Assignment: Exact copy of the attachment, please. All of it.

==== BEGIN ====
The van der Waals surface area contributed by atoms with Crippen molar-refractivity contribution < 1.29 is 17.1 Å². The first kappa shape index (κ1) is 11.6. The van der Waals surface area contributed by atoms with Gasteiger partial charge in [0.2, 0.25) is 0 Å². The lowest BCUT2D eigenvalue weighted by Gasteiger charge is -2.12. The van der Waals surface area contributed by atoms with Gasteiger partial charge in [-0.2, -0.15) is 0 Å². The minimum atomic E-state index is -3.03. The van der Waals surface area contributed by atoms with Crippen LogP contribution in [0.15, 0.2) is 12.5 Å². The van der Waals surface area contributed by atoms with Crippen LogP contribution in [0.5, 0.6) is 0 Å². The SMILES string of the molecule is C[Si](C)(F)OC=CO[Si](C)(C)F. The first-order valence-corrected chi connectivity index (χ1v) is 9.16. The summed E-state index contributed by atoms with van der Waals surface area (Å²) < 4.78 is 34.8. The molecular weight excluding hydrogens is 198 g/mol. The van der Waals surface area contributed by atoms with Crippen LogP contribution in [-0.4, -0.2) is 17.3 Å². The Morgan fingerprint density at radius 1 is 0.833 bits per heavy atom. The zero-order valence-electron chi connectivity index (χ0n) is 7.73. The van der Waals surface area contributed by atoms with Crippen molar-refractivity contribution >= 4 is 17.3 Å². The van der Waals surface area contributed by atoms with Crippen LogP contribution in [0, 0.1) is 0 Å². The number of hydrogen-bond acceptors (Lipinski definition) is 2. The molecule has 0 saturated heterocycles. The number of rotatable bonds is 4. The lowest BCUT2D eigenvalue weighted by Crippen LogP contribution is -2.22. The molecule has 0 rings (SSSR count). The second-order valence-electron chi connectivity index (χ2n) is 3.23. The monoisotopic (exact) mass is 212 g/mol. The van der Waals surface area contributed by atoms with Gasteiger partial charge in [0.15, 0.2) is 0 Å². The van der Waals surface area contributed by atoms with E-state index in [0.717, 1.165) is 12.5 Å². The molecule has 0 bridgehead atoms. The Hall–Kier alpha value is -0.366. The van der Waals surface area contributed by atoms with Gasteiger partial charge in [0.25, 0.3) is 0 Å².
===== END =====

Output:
The van der Waals surface area contributed by atoms with Crippen molar-refractivity contribution < 1.29 is 17.1 Å². The first kappa shape index (κ1) is 11.6. The van der Waals surface area contributed by atoms with Gasteiger partial charge in [0.2, 0.25) is 0 Å². The lowest BCUT2D eigenvalue weighted by Gasteiger charge is -2.12. The van der Waals surface area contributed by atoms with Gasteiger partial charge in [-0.2, -0.15) is 0 Å². The minimum atomic E-state index is -3.03. The van der Waals surface area contributed by atoms with Crippen LogP contribution in [0.15, 0.2) is 12.5 Å². The van der Waals surface area contributed by atoms with Crippen LogP contribution in [0.5, 0.6) is 0 Å². The SMILES string of the molecule is C[Si](C)(F)OC=CO[Si](C)(C)F. The first-order valence-corrected chi connectivity index (χ1v) is 9.16. The summed E-state index contributed by atoms with van der Waals surface area (Å²) < 4.78 is 34.8. The molecular weight excluding hydrogens is 198 g/mol. The van der Waals surface area contributed by atoms with Crippen LogP contribution in [-0.4, -0.2) is 17.3 Å². The Morgan fingerprint density at radius 1 is 0.833 bits per heavy atom. The zero-order valence-electron chi connectivity index (χ0n) is 7.73. The van der Waals surface area contributed by atoms with Crippen molar-refractivity contribution >= 4 is 17.3 Å². The van der Waals surface area contributed by atoms with Crippen LogP contribution in [0, 0.1) is 0 Å². The number of hydrogen-bond acceptors (Lipinski definition) is 2. The molecule has 0 saturated heterocycles. The number of rotatable bonds is 4. The lowest BCUT2D eigenvalue weighted by Crippen LogP contribution is -2.22. The molecule has 0 rings (SSSR count). The second-order valence-electron chi connectivity index (χ2n) is 3.23. The monoisotopic (exact) mass is 212 g/mol. The van der Waals surface area contributed by atoms with Gasteiger partial charge in [0.15, 0.2) is 0 Å². The van der Waals surface area contributed by atoms with E-state index in [0.717, 1.165) is 12.5 Å². The molecule has 0 bridgehead atoms. The Hall–Kier alpha value is -0.366. The van der Waals surface area contributed by atoms with Gasteiger partial charge in [0.25, 0.3) is 0 Å².